2011.4.1 NOW PLAYING

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2011.4.1 NOW PLAYING

Clash of the Families (12)


Comedy / 118 / Korean

The classic “Romeo and Juliet” story is transplanted to Korea in a tale the exploits the deep-seated regionalism between Honam and Yeongnam.

When cartoonist Hyun-joon (Song Sae-byeok) falls in love with Da-hong (Lee Si-young), one of his fans, it sets up the archetypal battle between their two families, who are from rival regions. Hyun-joon comes from the politically liberal Honam region (North and South Jeolla) while Da-hong comes from the conservative Yeongnam region (North and South Gyeongsang). When the two declare their intention to marry, they are confronted with a seemingly endless number of barriers that threaten their happiness.

The Yeongnam-Honam regional divide dates back to the 60s when most governmental development projects were concentrated in Seoul and the Yeongnam area, excluding Honam and sparking the rivalry between the two regions.

To win the approval of Da-hong’s parents, Hyun-joon pretends he is from Yeongnam. His attempts to change his dialect and conceal his identity provide moments of comic relief in an otherwise heavy drama.

The film’s stars are actors to watch. Song gained popularity for his recent starring role in “The Servant” last year. Lee is known for her prowess on screen, in 2009’s “Boys Over Flowers,” and in the ring, winning the women’s amateur boxing championship last month.

Vanishing on 7th Street (12)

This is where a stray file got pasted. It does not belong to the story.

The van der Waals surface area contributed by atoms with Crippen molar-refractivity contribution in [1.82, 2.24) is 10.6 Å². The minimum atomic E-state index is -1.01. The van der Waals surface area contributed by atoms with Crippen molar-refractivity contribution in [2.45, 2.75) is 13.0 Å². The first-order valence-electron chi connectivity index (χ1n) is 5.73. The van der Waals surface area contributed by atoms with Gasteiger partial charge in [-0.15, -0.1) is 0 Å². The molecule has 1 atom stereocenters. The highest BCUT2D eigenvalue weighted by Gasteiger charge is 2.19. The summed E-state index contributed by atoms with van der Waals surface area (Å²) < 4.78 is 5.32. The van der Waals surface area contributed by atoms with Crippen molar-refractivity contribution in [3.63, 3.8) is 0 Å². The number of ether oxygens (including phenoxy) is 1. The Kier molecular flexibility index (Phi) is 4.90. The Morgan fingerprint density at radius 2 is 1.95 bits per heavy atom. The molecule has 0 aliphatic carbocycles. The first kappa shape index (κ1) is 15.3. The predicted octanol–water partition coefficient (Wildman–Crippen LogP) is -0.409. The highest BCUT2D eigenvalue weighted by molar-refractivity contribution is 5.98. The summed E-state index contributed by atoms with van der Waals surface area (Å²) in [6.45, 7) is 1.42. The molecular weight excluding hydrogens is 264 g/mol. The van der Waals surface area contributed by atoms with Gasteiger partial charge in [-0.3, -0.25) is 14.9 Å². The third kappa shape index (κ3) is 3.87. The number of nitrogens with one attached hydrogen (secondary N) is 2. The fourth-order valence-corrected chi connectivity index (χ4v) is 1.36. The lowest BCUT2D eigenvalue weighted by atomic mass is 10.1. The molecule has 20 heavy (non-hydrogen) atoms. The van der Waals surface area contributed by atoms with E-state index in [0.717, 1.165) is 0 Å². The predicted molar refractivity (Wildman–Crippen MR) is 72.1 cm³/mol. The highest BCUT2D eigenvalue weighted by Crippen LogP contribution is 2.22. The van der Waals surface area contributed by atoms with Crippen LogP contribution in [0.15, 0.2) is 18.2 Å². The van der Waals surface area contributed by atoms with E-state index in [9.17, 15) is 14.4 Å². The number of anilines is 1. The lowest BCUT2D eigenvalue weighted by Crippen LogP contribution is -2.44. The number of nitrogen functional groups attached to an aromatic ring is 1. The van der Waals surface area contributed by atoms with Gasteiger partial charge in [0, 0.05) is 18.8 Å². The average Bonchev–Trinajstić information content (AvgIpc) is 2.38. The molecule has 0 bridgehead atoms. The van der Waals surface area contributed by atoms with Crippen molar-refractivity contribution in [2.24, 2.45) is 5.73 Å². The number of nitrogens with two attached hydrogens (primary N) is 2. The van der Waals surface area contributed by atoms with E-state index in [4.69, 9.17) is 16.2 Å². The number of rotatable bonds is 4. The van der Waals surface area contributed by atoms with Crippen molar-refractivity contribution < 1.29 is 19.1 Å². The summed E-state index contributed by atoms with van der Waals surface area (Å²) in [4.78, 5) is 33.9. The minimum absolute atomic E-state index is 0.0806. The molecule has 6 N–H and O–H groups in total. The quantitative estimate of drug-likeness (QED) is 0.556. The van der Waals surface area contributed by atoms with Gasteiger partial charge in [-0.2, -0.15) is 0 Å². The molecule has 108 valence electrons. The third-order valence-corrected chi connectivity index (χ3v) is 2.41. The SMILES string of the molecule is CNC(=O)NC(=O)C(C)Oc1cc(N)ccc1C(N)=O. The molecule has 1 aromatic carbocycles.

Thriller, mystery / 91 / English

Characters in this post-apocalyptic survival horror film directed by Brad Anderson are scared of the dark.

And for good reason.

Hayden Christensen stars as a television news anchor in Detroit trying to survive in a world devoid of light. The only sources of light remaining in the world seem to be slowly dimming - street lights, flashlights and signs - and once you step into the darkness, you’re lost forever, seemingly vanishing into thin air with nothing but your clothes, shoes and accessories left behind.

Luke (Christensen) leads a band of survivors, including Rosemary (Thandie Newton) and Paul (John Leguizamo), from the safety of a bar in downtown Detroit. From there they try to rejig a generator to provide a long-term light source.

It’s not clear what has caused this new world or how to stop the darkness from completely taking over, but Anderson doesn’t need to focus on the story when he uses spooky shots of the dark and cityscapes completely devoid of people.

Never Let Me Go (15)

Mystery, Romance / 103 / English

A haunting, poignant film adaptation of Kazuo Ishiguro’s celebrated 2005 novel, “Never Let Me Go” hews closely to Ishiguro’s trademark tendency to reveal key plot elements in a slow-moving, disturbing manner, until the full scale of the horror confronts you at the end.

Kathy is a “carer” who attends Hailsham, a British boarding school in the countryside, with Tommy and Ruth. The children live normal lives at the school, playing and learning, except for the casual reminders from the adults that they exist in the world to provide organs to dying people. Indeed, they are carefully cloned people for the sole purpose of extending the lives of the sick and elderly in England.